Gangs have been an issue, especially earlier in the year, he said, when there were several clashes between the Latin Kings and a gang calling itself ABK or Anything But Kings. This problem has spilled over into the 110th Precinct in Elmhurst also, and more recently a gang called the Trinitarians has joined the fray, especially against ABK. He mentioned a recent incident on 89th Street where shots were fired into a house and called it gang-related, adding that the shooters have been identified (though not picked up). Being, by estimation, between 16 and 22, they are utterly unthinking in their violent actions, he said. One man in the audience asked Lavelle about the size of these gangs. The commander said the number of Latin Kings by his count was in the 30s, ABK was at 22 or thereabout and Trinitarians were few but fierce at eight. “There has been a major decrease in people wearing colors,” he said; these days they identify themselves by sign language and bandannas. They don’t deal major drugs, he added, making “nickel and dime marijuana deals and occasional robberies”. In contrast, a recent shooting incident on Astoria Boulevard with two wounded victims involved “real” drug dealers, one of the victims being a Blood gang member from Warren Street in Brooklyn, and another from The Bronx.
The board presented Lavelle with a certificate of appreciation.
A Fire Department public affairs representative began by handing out a brochure on winter and holiday fire safety and three informational sheets about kids, candles and the kitchen, all of them in full color and on glossy stock. Among the recommendations coming from the literature are these: be sure all electrical appliances and devices have Underwriters Laboratories (UL) mark of approval; don’t cook with a turkey fryer (dangerously volatile and lacking UL approval); don’t use kerosene space heaters, which are illegal to use in the city though they can be sold here; and, be especially careful with candles if you must use them, because candle fires in local homes have tripled in recent years.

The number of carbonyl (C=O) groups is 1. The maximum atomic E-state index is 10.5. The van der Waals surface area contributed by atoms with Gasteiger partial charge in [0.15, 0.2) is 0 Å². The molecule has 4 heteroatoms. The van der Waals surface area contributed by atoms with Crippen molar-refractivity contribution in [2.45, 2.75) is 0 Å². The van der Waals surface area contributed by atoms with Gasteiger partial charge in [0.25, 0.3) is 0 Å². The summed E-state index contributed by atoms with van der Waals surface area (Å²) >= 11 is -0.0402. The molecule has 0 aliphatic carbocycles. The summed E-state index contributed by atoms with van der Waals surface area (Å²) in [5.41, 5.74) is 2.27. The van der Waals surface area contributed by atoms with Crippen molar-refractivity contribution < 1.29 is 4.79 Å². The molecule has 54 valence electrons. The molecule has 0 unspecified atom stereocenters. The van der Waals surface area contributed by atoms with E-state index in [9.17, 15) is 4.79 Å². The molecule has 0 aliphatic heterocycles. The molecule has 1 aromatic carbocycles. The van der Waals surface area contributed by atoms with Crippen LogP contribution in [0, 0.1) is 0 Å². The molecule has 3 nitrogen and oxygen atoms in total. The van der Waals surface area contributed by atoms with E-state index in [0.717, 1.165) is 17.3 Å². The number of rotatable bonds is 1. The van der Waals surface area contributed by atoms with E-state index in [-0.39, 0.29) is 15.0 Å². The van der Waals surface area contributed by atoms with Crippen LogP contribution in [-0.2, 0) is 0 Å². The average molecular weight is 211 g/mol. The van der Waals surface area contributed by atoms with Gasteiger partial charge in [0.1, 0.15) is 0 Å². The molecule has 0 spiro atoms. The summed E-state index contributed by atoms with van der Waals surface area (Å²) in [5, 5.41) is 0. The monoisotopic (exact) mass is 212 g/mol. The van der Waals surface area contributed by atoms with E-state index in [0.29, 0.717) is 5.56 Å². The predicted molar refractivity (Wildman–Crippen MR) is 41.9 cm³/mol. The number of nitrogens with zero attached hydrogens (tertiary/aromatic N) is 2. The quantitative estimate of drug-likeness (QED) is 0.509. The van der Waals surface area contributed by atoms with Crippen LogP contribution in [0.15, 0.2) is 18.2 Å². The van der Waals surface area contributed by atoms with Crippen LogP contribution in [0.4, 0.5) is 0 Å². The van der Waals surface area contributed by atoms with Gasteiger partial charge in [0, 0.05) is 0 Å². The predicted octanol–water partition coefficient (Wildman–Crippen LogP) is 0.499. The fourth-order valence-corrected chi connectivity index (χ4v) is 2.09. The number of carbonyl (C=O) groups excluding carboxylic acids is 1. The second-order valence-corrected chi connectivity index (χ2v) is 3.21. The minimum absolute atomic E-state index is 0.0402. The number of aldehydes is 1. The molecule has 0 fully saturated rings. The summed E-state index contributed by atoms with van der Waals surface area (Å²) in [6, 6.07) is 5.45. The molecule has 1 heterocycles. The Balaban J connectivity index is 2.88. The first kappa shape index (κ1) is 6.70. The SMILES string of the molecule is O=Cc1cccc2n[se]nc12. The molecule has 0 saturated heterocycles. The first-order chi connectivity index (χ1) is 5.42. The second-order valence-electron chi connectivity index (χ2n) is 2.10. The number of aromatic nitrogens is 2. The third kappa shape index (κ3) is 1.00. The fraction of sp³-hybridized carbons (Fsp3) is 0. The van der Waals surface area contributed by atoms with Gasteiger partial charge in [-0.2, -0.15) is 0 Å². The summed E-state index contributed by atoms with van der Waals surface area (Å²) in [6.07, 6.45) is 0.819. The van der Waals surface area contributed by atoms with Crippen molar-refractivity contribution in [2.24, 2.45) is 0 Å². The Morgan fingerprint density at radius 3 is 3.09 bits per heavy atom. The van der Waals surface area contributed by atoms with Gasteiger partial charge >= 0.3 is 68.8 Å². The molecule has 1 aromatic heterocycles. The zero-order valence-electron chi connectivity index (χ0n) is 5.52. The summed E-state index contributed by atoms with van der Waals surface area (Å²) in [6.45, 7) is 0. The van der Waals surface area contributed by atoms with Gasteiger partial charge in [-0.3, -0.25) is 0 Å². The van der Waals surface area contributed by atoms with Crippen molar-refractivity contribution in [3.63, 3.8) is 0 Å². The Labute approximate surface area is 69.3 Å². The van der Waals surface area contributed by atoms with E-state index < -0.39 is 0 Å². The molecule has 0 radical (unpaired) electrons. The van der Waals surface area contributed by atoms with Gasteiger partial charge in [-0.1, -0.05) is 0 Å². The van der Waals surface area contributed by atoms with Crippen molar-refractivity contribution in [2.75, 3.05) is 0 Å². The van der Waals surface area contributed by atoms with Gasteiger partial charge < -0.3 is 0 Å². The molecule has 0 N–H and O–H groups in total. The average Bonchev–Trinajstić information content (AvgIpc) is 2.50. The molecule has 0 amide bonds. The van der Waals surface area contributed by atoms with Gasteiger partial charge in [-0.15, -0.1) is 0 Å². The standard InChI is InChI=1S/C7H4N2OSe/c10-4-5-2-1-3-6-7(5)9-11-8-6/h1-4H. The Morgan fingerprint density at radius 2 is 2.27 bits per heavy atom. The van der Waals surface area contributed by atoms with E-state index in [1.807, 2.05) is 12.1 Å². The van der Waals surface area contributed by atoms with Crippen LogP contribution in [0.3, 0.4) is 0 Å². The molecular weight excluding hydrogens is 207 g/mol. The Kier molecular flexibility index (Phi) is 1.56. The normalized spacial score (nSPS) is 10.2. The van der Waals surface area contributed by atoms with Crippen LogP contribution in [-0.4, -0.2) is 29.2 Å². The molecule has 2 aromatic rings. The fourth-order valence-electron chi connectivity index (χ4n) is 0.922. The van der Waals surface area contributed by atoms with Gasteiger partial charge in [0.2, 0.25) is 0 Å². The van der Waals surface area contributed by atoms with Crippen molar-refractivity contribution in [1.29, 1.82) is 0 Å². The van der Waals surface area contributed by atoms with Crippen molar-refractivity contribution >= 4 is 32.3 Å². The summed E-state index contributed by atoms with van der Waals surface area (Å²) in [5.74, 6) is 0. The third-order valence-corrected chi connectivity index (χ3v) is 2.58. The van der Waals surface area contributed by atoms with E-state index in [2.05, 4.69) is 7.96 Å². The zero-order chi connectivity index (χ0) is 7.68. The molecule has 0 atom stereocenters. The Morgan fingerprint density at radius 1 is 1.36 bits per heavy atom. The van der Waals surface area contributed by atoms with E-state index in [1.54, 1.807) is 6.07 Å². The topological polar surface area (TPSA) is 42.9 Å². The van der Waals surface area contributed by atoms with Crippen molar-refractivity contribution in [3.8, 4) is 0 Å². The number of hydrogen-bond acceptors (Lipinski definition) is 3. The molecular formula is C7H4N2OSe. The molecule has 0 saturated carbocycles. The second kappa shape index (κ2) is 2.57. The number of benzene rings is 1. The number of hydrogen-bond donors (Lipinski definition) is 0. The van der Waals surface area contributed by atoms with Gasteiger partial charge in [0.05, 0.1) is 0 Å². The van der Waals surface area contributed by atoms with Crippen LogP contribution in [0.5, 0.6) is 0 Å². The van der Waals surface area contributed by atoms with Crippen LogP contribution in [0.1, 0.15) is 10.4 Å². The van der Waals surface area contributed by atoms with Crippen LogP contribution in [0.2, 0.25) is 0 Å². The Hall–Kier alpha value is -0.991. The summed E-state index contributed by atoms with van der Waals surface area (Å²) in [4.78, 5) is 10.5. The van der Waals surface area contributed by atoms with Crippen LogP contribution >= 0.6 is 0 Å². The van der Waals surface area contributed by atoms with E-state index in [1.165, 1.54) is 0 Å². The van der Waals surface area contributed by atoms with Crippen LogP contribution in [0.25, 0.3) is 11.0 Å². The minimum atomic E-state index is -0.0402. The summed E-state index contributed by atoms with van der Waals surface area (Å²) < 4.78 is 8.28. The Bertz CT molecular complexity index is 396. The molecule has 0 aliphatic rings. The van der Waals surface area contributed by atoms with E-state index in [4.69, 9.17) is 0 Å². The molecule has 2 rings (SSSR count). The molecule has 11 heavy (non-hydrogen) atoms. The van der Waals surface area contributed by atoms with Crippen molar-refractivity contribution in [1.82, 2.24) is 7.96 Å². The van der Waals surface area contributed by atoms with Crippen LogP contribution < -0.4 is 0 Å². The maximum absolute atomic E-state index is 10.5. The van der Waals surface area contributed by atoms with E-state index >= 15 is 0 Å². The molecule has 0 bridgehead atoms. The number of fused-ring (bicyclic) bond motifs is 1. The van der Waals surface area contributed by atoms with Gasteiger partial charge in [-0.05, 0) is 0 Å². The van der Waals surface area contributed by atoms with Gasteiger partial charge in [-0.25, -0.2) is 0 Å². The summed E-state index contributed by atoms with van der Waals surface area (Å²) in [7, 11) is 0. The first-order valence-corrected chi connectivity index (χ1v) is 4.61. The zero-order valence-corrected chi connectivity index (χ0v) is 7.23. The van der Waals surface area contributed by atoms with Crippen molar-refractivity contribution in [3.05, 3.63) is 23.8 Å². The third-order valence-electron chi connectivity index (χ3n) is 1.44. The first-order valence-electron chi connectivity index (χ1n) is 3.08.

There were supposed to be three applicants for either wine/beer or liquor applications but only one showed up to face Shiv Dass of the business and economic development committee and the rest of the board, that applicant being La Gran Uruguaya Bakery at 85-06 37th Ave., in quest of a beer license. When a few board members asked more or less simultaneously, “Why beer in a bakery?” one knew the road to a vote on the matter would be contentious. The committee approved the application in advance of the meeting, but it was plain that a vocal knot of board members wasn’t so accepting. A license to serve anything alcoholic is economically understandable, said Judy Grubin, but, “We have to consider the community at large.” Replying to that, Arturo Sanchez said that Uruguayan bakeries often serve sandwiches and vegetable items and beer is traditionally an accompaniment. Michael Anthony Nardiello decried the “undercurrent of hatred” among some board members against people slightly different from them, such as Uruguayan bakery owners. Grubin replied that she resented being called intolerant and was also impatient with the constant playing of the ethnic card on behalf of the latest immigrants to Jackson Heights and Corona. Sanchez persisted, noting that the two missing applicants, places called Rancho Mateo Asadero and Salon Mexico Bar, are typical of those who are reluctant to come before the board because they are “not made to feel welcome here”. When the vote was taken, those against the application seemed to be seething but they were also outnumbered, losing 19 to nine, with one abstention.